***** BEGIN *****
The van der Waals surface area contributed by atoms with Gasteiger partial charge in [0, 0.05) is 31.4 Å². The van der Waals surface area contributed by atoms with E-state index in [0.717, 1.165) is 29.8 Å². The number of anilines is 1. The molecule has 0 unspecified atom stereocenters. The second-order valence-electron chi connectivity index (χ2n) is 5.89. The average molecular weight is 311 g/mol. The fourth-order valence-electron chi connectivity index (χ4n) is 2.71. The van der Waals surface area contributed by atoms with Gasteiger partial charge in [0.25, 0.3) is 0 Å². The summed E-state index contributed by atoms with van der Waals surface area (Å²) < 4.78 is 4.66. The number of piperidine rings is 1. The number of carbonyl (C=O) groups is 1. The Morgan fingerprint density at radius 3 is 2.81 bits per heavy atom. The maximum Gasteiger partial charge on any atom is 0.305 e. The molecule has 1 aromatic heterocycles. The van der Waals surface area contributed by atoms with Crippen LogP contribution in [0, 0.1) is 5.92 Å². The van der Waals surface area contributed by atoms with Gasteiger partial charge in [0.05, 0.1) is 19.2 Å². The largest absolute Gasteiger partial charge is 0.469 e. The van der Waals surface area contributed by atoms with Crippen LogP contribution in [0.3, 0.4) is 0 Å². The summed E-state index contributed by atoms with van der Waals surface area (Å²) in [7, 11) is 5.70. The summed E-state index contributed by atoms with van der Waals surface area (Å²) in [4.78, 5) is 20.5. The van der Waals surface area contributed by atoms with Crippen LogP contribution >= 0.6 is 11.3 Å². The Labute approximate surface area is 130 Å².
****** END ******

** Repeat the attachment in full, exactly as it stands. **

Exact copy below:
The van der Waals surface area contributed by atoms with Gasteiger partial charge in [0, 0.05) is 31.4 Å². The van der Waals surface area contributed by atoms with E-state index in [0.717, 1.165) is 29.8 Å². The number of anilines is 1. The molecule has 0 unspecified atom stereocenters. The second-order valence-electron chi connectivity index (χ2n) is 5.89. The average molecular weight is 311 g/mol. The fourth-order valence-electron chi connectivity index (χ4n) is 2.71. The van der Waals surface area contributed by atoms with Gasteiger partial charge in [0.25, 0.3) is 0 Å². The summed E-state index contributed by atoms with van der Waals surface area (Å²) < 4.78 is 4.66. The number of piperidine rings is 1. The number of carbonyl (C=O) groups is 1. The Morgan fingerprint density at radius 3 is 2.81 bits per heavy atom. The maximum Gasteiger partial charge on any atom is 0.305 e. The molecule has 1 aromatic heterocycles. The van der Waals surface area contributed by atoms with Crippen LogP contribution in [0, 0.1) is 5.92 Å². The van der Waals surface area contributed by atoms with Gasteiger partial charge in [0.05, 0.1) is 19.2 Å². The largest absolute Gasteiger partial charge is 0.469 e. The van der Waals surface area contributed by atoms with Crippen LogP contribution in [0.3, 0.4) is 0 Å². The summed E-state index contributed by atoms with van der Waals surface area (Å²) in [7, 11) is 5.70. The summed E-state index contributed by atoms with van der Waals surface area (Å²) in [4.78, 5) is 20.5. The van der Waals surface area contributed by atoms with Crippen LogP contribution >= 0.6 is 11.3 Å². The Labute approximate surface area is 130 Å².